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Resurrecting the Turing Test
Dr. Stuart Shieber
Tuesday, October 02, 2007, 01:00pm - 02:00pm
Harvard University, Maxwell-Dworkin Laboratory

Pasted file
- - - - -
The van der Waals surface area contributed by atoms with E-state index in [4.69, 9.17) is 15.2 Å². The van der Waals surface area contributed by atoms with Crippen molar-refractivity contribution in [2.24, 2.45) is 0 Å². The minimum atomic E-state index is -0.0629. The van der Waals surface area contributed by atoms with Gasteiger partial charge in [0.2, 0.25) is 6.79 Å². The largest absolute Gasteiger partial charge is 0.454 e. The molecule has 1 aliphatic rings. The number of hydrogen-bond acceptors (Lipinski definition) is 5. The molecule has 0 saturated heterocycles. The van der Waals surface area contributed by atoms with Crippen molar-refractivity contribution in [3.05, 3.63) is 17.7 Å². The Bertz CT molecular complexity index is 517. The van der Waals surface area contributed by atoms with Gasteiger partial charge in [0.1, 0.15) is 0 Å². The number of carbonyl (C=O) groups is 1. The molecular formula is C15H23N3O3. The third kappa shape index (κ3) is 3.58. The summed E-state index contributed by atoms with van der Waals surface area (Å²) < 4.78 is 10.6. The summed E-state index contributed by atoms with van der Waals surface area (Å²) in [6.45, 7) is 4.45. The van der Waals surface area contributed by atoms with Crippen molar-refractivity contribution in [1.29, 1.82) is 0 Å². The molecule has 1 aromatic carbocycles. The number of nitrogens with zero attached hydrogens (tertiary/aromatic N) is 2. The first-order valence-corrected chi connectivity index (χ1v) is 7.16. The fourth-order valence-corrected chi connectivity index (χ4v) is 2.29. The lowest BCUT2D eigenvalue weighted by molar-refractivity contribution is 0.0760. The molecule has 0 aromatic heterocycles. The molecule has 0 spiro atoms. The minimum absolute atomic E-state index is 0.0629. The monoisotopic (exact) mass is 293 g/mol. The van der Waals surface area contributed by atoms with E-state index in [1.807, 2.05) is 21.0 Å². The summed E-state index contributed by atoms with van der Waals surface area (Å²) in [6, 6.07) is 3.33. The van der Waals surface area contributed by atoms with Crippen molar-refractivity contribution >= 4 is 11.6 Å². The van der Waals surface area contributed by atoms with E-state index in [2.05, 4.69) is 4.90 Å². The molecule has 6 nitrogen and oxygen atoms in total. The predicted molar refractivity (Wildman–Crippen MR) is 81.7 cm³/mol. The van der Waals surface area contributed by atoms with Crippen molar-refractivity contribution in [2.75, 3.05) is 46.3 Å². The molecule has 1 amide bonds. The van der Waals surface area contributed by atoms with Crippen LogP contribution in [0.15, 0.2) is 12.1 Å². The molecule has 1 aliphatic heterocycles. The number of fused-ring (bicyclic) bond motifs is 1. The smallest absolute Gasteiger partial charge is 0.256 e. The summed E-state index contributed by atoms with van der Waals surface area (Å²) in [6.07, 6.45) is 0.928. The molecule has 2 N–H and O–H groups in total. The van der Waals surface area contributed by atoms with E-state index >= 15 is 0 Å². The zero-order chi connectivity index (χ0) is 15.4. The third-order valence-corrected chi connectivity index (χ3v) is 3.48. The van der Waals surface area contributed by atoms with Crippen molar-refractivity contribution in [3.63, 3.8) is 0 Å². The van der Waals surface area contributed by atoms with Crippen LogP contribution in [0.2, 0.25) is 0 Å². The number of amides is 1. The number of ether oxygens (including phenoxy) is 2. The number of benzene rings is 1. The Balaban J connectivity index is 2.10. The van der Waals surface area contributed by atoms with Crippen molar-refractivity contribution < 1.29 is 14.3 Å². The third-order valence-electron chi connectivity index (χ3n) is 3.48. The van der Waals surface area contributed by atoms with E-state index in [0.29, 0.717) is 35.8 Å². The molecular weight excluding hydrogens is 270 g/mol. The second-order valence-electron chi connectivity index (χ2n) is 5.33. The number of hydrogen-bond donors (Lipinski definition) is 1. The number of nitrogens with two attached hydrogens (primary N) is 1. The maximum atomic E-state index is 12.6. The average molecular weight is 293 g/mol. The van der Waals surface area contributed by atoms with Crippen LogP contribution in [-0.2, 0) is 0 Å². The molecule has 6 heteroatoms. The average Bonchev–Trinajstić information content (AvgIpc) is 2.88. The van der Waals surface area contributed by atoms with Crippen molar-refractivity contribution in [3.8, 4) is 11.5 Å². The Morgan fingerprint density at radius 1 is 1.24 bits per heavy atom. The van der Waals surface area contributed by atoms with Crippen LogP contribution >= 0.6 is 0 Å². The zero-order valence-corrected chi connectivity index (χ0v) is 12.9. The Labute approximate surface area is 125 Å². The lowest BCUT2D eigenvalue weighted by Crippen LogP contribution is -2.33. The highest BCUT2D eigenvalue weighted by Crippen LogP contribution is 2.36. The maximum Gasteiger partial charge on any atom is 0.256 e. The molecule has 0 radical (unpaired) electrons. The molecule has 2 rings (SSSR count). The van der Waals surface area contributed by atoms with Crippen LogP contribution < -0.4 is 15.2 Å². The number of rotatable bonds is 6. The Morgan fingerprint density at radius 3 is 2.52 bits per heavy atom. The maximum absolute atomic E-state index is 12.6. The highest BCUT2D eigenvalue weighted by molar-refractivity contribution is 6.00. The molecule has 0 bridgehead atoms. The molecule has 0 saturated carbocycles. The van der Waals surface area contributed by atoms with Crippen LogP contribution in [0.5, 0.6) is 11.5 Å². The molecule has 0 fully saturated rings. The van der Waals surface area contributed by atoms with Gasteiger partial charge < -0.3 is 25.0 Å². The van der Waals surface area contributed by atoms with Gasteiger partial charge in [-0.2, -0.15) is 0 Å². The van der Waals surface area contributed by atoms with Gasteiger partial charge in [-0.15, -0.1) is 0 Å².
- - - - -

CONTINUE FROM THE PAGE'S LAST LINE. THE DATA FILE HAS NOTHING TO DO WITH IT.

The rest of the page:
In 1950, Alan Turing proposed his eponymous test of machines -- based� on verbal indistinguishability from humans -- which he intended as a� replacement for the question "Can machines think?"� Since then, the� primary philosophical question concerning the Turing Test is whether� or not it is well-founded as a sufficient condition for intelligence.� The state of play on the question has led to the following� stalemate:� On one hand, conventional wisdom among philosophers is� that the Test is conceptually flawed as a sufficient condition for� intelligence; Ned Block's "Aunt Bertha Machine" thought experiment is� the crispest argument for this view.� On the other hand is the� overwhelming sense that were a machine to pass a real live full- fledged Turing Test, it would be a sign of nothing but our orneriness� to deny it the attribution of intelligence; this, roughly speaking,� is Daniel Dennett's view.� In this talk, I present the background for� the debate, and apply ideas from theoretical computer science and� physics in novel ways in order to cut this Gordian knot.� The talk� should be accessible by the general public.